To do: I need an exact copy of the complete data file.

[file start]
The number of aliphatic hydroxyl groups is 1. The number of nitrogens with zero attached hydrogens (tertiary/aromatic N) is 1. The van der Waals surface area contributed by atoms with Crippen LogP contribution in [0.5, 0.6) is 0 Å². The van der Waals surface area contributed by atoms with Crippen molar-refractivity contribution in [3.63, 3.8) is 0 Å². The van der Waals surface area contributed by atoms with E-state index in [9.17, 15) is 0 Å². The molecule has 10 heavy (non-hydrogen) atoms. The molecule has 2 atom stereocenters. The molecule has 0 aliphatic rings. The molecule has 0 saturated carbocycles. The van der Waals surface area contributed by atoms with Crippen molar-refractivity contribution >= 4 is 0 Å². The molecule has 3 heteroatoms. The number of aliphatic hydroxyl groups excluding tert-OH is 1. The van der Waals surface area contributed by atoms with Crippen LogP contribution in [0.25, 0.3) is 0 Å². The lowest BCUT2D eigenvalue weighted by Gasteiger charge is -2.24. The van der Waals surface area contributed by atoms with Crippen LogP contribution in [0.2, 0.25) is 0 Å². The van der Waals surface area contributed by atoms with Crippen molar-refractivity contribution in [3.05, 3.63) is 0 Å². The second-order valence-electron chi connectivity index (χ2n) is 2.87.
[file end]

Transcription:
The number of aliphatic hydroxyl groups is 1. The number of nitrogens with zero attached hydrogens (tertiary/aromatic N) is 1. The van der Waals surface area contributed by atoms with Crippen LogP contribution in [0.5, 0.6) is 0 Å². The van der Waals surface area contributed by atoms with Crippen molar-refractivity contribution in [3.63, 3.8) is 0 Å². The van der Waals surface area contributed by atoms with E-state index in [9.17, 15) is 0 Å². The molecule has 10 heavy (non-hydrogen) atoms. The molecule has 2 atom stereocenters. The molecule has 0 aliphatic rings. The molecule has 0 saturated carbocycles. The van der Waals surface area contributed by atoms with Crippen molar-refractivity contribution >= 4 is 0 Å². The molecule has 3 heteroatoms. The number of aliphatic hydroxyl groups excluding tert-OH is 1. The van der Waals surface area contributed by atoms with Crippen LogP contribution in [0.25, 0.3) is 0 Å². The lowest BCUT2D eigenvalue weighted by Gasteiger charge is -2.24. The van der Waals surface area contributed by atoms with Crippen LogP contribution in [0.2, 0.25) is 0 Å². The van der Waals surface area contributed by atoms with Crippen molar-refractivity contribution in [3.05, 3.63) is 0 Å². The second-order valence-electron chi connectivity index (χ2n) is 2.87.